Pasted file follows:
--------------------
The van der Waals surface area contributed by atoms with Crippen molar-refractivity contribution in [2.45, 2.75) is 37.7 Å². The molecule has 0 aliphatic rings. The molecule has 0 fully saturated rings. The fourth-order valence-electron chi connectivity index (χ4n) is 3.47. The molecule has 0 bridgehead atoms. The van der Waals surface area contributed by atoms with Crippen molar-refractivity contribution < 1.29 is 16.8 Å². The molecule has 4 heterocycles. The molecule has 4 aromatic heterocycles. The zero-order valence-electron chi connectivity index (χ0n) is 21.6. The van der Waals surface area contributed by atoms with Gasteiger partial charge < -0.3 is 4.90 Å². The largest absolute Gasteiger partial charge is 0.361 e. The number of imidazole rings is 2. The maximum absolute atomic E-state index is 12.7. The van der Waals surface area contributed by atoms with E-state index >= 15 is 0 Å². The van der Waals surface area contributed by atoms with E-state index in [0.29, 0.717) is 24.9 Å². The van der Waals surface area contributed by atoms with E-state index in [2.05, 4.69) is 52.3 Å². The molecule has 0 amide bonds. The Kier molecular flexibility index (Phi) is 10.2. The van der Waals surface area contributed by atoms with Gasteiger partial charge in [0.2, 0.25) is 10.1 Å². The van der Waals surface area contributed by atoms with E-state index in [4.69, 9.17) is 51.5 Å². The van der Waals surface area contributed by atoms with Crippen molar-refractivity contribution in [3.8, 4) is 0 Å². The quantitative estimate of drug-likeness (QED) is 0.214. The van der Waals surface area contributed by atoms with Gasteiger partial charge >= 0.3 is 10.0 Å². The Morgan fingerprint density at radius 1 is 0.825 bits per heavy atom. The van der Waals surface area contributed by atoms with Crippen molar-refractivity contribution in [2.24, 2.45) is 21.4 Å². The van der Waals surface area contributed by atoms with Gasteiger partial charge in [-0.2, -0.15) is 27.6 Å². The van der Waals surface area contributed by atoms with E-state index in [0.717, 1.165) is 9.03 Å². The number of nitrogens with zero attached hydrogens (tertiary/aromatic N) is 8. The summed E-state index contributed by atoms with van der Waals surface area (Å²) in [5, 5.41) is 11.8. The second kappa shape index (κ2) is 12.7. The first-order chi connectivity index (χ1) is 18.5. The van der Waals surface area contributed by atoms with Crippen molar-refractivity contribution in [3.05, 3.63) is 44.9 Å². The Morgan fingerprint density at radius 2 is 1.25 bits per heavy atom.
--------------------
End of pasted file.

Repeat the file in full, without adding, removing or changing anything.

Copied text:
The van der Waals surface area contributed by atoms with Crippen molar-refractivity contribution in [2.45, 2.75) is 37.7 Å². The molecule has 0 aliphatic rings. The molecule has 0 fully saturated rings. The fourth-order valence-electron chi connectivity index (χ4n) is 3.47. The molecule has 0 bridgehead atoms. The van der Waals surface area contributed by atoms with Crippen molar-refractivity contribution < 1.29 is 16.8 Å². The molecule has 4 heterocycles. The molecule has 4 aromatic heterocycles. The zero-order valence-electron chi connectivity index (χ0n) is 21.6. The van der Waals surface area contributed by atoms with Gasteiger partial charge < -0.3 is 4.90 Å². The largest absolute Gasteiger partial charge is 0.361 e. The number of imidazole rings is 2. The maximum absolute atomic E-state index is 12.7. The van der Waals surface area contributed by atoms with E-state index >= 15 is 0 Å². The van der Waals surface area contributed by atoms with E-state index in [0.29, 0.717) is 24.9 Å². The van der Waals surface area contributed by atoms with E-state index in [2.05, 4.69) is 52.3 Å². The molecule has 0 amide bonds. The Kier molecular flexibility index (Phi) is 10.2. The van der Waals surface area contributed by atoms with Gasteiger partial charge in [0.2, 0.25) is 10.1 Å². The van der Waals surface area contributed by atoms with E-state index in [4.69, 9.17) is 51.5 Å². The van der Waals surface area contributed by atoms with Crippen molar-refractivity contribution in [3.8, 4) is 0 Å². The quantitative estimate of drug-likeness (QED) is 0.214. The van der Waals surface area contributed by atoms with Gasteiger partial charge >= 0.3 is 10.0 Å². The Morgan fingerprint density at radius 1 is 0.825 bits per heavy atom. The van der Waals surface area contributed by atoms with Crippen molar-refractivity contribution in [2.24, 2.45) is 21.4 Å². The van der Waals surface area contributed by atoms with Gasteiger partial charge in [-0.2, -0.15) is 27.6 Å². The van der Waals surface area contributed by atoms with E-state index in [0.717, 1.165) is 9.03 Å². The number of nitrogens with zero attached hydrogens (tertiary/aromatic N) is 8. The summed E-state index contributed by atoms with van der Waals surface area (Å²) in [5, 5.41) is 11.8. The second kappa shape index (κ2) is 12.7. The first-order chi connectivity index (χ1) is 18.5. The van der Waals surface area contributed by atoms with Crippen molar-refractivity contribution in [3.05, 3.63) is 44.9 Å². The Morgan fingerprint density at radius 2 is 1.25 bits per heavy atom.